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8 December, 2003

A Tour of NASA's McMurdo Ground Station

Today Erik Richards, our Crary neighbor across the hall, gave us the tour of NASA's McMurdo Ground Station. Located at 77' 50" S and 166' 40" E, it the world's farthest south satellite tracking station. The system tracks polar satellites. These pass over the poles at altitudes of nearly 400 miles and move so fast that they circle the Earth nearly every 90 minutes. This system works with US, Canadian, and European satellites in coordination with other ground stations around the world.

Erik and his partner, Nik Sinkola, are in charge of monitoring the antenna as it tracks various satellites that pass over the continent collecting data. Some of its monitoring satellites have included: GRACE 1 and 2 (modeling Earth's gravity field and collecting global climate data), TRACE (explored the sun's photosphere) , FAST, WIRE, SWAS, and Canada's RADARSAT (which is creating high resolution maps of the continent). While we have nicknamed Nik and Erik as the "NASA boys", they are actually employed by Honeywell Technical Solution, Inc., who has the contract with NASA.

Erik kindly drove our team to an area that is normally off limits and allowed us to go inside the dome that protects the antenna. He also planned it so that we would be present when a satellite passed. Inside the dome, the 10-meter antenna is basically a huge satellite dish and it towered above us. In the middle of the tour an alarm sounded and red light began flashing, indicating the passing satellite. The dish turned, tilted and rotated as it began tracking it. Each passing satellite has a slightly different orbit and computer programs determine the precise movement of the dish and the link. Each pass lasts roughly fifteen minutes.

Just outside the Dome is Building 71 which houses the majority of the equipment needed to receive signals from and sent signals to the satellites that are in orbit. This facility is also the interface between the Crary Lab control room where Erik and Nik monitor the antenna and the antenna itself. The two buildings are connected by a fiber optic link that is just over 1 mile long.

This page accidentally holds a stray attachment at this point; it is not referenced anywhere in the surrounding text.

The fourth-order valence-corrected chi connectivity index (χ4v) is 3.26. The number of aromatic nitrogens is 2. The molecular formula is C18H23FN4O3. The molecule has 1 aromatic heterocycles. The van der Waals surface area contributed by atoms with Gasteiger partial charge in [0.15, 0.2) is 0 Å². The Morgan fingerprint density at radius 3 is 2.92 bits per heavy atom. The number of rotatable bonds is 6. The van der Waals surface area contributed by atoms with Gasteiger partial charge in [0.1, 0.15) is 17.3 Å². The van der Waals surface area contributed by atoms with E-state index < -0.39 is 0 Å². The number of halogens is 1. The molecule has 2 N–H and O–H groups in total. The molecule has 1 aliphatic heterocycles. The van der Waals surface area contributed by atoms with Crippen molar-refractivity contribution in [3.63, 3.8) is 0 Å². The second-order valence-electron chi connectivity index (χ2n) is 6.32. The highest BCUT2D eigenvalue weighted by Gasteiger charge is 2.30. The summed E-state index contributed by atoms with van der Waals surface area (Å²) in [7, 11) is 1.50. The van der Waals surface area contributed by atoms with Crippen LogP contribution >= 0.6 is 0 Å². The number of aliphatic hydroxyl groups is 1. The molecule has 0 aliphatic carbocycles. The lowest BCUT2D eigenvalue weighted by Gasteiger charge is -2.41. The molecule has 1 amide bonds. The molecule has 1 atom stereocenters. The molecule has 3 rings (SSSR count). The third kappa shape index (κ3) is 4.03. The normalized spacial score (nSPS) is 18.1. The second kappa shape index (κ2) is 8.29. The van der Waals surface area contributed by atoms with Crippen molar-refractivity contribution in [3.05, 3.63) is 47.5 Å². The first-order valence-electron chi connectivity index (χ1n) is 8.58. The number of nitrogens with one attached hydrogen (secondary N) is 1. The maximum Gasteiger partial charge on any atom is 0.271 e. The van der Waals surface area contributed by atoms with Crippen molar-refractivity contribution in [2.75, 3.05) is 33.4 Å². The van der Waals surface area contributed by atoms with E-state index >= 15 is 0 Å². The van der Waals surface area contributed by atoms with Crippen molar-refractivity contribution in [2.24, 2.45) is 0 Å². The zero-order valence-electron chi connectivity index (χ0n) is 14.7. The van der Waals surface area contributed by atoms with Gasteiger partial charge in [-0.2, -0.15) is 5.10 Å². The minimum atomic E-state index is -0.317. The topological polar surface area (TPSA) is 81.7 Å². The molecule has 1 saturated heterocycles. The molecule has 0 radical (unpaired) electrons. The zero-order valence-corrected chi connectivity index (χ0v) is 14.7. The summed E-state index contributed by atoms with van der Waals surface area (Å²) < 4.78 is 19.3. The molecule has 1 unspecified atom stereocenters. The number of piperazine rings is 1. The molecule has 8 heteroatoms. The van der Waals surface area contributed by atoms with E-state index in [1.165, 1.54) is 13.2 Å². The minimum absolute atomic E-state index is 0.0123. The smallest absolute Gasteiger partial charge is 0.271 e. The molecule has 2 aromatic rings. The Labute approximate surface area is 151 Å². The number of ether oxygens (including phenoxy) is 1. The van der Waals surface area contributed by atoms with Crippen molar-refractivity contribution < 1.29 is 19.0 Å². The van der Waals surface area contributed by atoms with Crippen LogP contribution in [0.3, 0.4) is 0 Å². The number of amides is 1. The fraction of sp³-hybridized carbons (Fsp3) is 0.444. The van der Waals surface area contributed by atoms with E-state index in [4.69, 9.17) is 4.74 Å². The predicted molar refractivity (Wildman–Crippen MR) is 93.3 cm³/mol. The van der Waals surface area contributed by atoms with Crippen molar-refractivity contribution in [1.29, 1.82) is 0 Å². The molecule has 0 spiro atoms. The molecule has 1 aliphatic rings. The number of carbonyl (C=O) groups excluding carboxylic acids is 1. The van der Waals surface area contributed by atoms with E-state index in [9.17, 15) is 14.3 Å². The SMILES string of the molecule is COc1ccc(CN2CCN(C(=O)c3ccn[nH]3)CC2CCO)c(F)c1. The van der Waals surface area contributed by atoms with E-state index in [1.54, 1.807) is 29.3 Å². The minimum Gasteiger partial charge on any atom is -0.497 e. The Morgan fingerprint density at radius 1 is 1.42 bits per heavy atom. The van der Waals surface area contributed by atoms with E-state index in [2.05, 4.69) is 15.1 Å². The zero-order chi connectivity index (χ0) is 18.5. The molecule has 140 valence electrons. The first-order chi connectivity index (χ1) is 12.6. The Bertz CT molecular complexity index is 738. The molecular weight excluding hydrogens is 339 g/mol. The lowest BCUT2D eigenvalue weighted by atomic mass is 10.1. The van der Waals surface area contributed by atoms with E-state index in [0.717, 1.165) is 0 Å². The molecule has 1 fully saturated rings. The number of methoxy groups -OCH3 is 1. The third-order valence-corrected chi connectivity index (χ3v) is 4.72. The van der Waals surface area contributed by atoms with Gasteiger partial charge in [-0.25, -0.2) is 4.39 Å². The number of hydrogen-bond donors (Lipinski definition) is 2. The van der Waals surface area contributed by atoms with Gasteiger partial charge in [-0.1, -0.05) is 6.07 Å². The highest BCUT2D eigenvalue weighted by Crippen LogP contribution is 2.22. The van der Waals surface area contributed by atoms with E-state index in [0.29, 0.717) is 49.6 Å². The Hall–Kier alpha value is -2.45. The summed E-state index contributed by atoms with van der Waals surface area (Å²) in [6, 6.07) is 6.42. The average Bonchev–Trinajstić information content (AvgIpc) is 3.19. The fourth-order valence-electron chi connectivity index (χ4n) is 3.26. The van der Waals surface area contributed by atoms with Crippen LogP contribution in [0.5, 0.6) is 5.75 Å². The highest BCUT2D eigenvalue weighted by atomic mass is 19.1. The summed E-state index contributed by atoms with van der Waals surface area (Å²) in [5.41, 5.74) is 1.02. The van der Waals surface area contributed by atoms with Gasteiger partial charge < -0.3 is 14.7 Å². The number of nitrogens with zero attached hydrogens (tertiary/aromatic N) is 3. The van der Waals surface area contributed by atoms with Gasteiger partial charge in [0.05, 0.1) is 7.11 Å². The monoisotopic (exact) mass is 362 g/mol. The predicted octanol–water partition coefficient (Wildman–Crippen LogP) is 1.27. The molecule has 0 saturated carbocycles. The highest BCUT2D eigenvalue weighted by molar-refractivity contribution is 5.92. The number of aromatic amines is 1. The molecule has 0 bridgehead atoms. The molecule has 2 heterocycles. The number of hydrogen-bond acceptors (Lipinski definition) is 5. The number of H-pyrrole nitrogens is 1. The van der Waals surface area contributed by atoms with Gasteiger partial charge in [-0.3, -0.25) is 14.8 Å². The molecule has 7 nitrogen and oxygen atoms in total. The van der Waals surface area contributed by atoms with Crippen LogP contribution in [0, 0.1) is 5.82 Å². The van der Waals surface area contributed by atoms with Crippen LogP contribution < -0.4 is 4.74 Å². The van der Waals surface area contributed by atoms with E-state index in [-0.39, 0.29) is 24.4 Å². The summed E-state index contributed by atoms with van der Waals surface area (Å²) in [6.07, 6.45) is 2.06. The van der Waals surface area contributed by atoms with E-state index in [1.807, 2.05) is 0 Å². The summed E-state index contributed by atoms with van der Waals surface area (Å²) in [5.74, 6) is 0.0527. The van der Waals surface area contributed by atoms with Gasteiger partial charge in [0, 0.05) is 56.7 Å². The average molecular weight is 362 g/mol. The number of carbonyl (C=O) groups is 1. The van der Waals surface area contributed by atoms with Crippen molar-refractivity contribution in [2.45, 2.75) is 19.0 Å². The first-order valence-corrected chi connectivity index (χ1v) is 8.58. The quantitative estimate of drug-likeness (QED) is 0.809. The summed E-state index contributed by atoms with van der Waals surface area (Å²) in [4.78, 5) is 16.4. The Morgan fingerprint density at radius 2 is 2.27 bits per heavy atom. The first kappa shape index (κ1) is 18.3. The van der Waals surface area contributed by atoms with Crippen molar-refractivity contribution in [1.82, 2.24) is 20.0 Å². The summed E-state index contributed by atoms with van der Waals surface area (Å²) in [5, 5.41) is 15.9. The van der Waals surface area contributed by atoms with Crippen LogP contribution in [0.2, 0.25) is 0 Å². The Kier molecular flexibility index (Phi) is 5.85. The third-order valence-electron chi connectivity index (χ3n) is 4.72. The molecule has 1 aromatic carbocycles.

1. Erik Richards our neighbor across the hall and our generous tour guide.

2. The Wallops/McMurdo Ground Station facility. The white thing is the dome protecting the antenna and is affectionately called the “golf ball”. From what does the antenna need to be protected?

3. Located not too far from Arrival Heights, the dome sits an elevation of 150m. Why would it be important to have an antenna located very high? This is a view of McMurdo as seen from the dome. Ob Hill is in the background.

4. Erik opening the door to the dome.

5. The team taking photos of the antenna.

6. This picture was taken inside the antenna facility, the small building that stands just next to the dome. The room contains numerous computers that are monitoring the movement of the antenna and processing the information collected by the various satellites. Before you can enter you have to remove your shoes. What would be the purpose of this?

7. This room in the antenna facility is full of extra computers and technical equipment. Why would it be important to have so many backup parts?

8. While up there, Laurie and Scott take some photos of the beautiful view.

9. Inside the Crary control center. Our lab and office is just across the hall.

10. A TV monitor in the Crary control center allows Erik to monitor the antenna without having to be up in the dome.

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